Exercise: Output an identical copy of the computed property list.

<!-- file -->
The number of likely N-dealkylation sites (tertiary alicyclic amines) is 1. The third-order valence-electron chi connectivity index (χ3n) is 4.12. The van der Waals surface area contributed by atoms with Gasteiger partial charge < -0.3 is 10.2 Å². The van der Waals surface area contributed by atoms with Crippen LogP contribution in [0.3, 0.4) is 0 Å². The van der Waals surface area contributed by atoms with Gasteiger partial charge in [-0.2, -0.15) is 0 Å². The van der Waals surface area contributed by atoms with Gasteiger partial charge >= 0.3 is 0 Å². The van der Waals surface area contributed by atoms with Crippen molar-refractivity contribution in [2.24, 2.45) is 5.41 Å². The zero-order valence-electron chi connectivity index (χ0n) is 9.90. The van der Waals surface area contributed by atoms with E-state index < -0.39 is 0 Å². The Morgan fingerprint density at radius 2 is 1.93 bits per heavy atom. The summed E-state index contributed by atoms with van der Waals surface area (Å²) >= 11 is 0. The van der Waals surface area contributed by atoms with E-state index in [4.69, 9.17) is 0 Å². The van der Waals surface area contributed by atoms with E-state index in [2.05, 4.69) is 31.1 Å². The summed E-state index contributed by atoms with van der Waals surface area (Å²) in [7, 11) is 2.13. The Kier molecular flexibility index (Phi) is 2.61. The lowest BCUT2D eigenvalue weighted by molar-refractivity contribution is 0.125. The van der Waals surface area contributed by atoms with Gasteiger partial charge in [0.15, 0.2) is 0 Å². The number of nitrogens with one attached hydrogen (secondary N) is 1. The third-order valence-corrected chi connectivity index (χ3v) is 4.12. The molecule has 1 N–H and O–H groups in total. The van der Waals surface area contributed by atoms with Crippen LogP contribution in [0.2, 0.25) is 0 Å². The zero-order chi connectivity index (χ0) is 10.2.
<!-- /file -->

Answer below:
The number of likely N-dealkylation sites (tertiary alicyclic amines) is 1. The third-order valence-electron chi connectivity index (χ3n) is 4.12. The van der Waals surface area contributed by atoms with Gasteiger partial charge < -0.3 is 10.2 Å². The van der Waals surface area contributed by atoms with Crippen LogP contribution in [0.3, 0.4) is 0 Å². The van der Waals surface area contributed by atoms with Gasteiger partial charge in [-0.2, -0.15) is 0 Å². The van der Waals surface area contributed by atoms with Gasteiger partial charge >= 0.3 is 0 Å². The van der Waals surface area contributed by atoms with Crippen molar-refractivity contribution in [2.24, 2.45) is 5.41 Å². The zero-order valence-electron chi connectivity index (χ0n) is 9.90. The van der Waals surface area contributed by atoms with E-state index < -0.39 is 0 Å². The Morgan fingerprint density at radius 2 is 1.93 bits per heavy atom. The summed E-state index contributed by atoms with van der Waals surface area (Å²) >= 11 is 0. The van der Waals surface area contributed by atoms with E-state index in [4.69, 9.17) is 0 Å². The van der Waals surface area contributed by atoms with E-state index in [2.05, 4.69) is 31.1 Å². The summed E-state index contributed by atoms with van der Waals surface area (Å²) in [7, 11) is 2.13. The Kier molecular flexibility index (Phi) is 2.61. The lowest BCUT2D eigenvalue weighted by molar-refractivity contribution is 0.125. The van der Waals surface area contributed by atoms with Gasteiger partial charge in [0.15, 0.2) is 0 Å². The number of nitrogens with one attached hydrogen (secondary N) is 1. The third-order valence-corrected chi connectivity index (χ3v) is 4.12. The molecule has 1 N–H and O–H groups in total. The van der Waals surface area contributed by atoms with Crippen LogP contribution in [0.2, 0.25) is 0 Å². The zero-order chi connectivity index (χ0) is 10.2.